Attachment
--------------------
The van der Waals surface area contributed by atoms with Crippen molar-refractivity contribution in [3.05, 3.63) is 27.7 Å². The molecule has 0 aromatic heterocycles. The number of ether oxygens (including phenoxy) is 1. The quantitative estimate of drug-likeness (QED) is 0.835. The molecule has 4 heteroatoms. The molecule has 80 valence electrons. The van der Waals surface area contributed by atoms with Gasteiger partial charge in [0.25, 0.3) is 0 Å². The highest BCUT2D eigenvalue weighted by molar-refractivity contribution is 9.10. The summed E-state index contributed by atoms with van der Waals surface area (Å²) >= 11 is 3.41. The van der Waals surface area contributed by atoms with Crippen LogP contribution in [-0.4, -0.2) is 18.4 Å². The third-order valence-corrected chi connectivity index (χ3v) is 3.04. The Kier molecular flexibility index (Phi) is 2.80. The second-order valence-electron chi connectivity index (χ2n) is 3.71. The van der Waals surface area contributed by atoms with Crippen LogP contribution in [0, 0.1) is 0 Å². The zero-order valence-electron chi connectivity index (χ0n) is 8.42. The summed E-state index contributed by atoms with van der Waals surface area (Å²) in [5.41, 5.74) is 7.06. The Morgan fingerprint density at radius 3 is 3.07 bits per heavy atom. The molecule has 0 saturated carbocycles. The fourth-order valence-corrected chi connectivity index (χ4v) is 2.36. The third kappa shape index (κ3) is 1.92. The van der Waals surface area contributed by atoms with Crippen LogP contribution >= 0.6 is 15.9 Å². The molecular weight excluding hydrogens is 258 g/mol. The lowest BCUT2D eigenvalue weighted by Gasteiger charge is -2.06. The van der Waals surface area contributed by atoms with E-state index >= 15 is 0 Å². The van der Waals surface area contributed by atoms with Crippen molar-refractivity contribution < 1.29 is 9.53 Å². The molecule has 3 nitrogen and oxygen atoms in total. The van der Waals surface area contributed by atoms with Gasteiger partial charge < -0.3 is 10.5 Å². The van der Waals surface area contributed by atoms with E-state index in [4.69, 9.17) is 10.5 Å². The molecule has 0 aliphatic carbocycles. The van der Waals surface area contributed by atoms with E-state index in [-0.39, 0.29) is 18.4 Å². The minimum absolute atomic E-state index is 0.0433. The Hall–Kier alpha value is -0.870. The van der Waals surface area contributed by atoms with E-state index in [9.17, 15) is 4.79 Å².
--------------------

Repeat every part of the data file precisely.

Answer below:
The van der Waals surface area contributed by atoms with Crippen molar-refractivity contribution in [3.05, 3.63) is 27.7 Å². The molecule has 0 aromatic heterocycles. The number of ether oxygens (including phenoxy) is 1. The quantitative estimate of drug-likeness (QED) is 0.835. The molecule has 4 heteroatoms. The molecule has 80 valence electrons. The van der Waals surface area contributed by atoms with Gasteiger partial charge in [0.25, 0.3) is 0 Å². The highest BCUT2D eigenvalue weighted by molar-refractivity contribution is 9.10. The summed E-state index contributed by atoms with van der Waals surface area (Å²) >= 11 is 3.41. The van der Waals surface area contributed by atoms with Crippen LogP contribution in [-0.4, -0.2) is 18.4 Å². The third-order valence-corrected chi connectivity index (χ3v) is 3.04. The Kier molecular flexibility index (Phi) is 2.80. The second-order valence-electron chi connectivity index (χ2n) is 3.71. The van der Waals surface area contributed by atoms with Crippen LogP contribution in [0, 0.1) is 0 Å². The zero-order valence-electron chi connectivity index (χ0n) is 8.42. The summed E-state index contributed by atoms with van der Waals surface area (Å²) in [5.41, 5.74) is 7.06. The Morgan fingerprint density at radius 3 is 3.07 bits per heavy atom. The molecule has 0 saturated carbocycles. The fourth-order valence-corrected chi connectivity index (χ4v) is 2.36. The third kappa shape index (κ3) is 1.92. The van der Waals surface area contributed by atoms with Crippen LogP contribution >= 0.6 is 15.9 Å². The molecular weight excluding hydrogens is 258 g/mol. The lowest BCUT2D eigenvalue weighted by Gasteiger charge is -2.06. The van der Waals surface area contributed by atoms with E-state index >= 15 is 0 Å². The van der Waals surface area contributed by atoms with Crippen molar-refractivity contribution < 1.29 is 9.53 Å². The molecule has 3 nitrogen and oxygen atoms in total. The van der Waals surface area contributed by atoms with Gasteiger partial charge < -0.3 is 10.5 Å². The van der Waals surface area contributed by atoms with E-state index in [4.69, 9.17) is 10.5 Å². The molecule has 0 aliphatic carbocycles. The van der Waals surface area contributed by atoms with E-state index in [-0.39, 0.29) is 18.4 Å². The minimum absolute atomic E-state index is 0.0433. The Hall–Kier alpha value is -0.870. The van der Waals surface area contributed by atoms with E-state index in [9.17, 15) is 4.79 Å².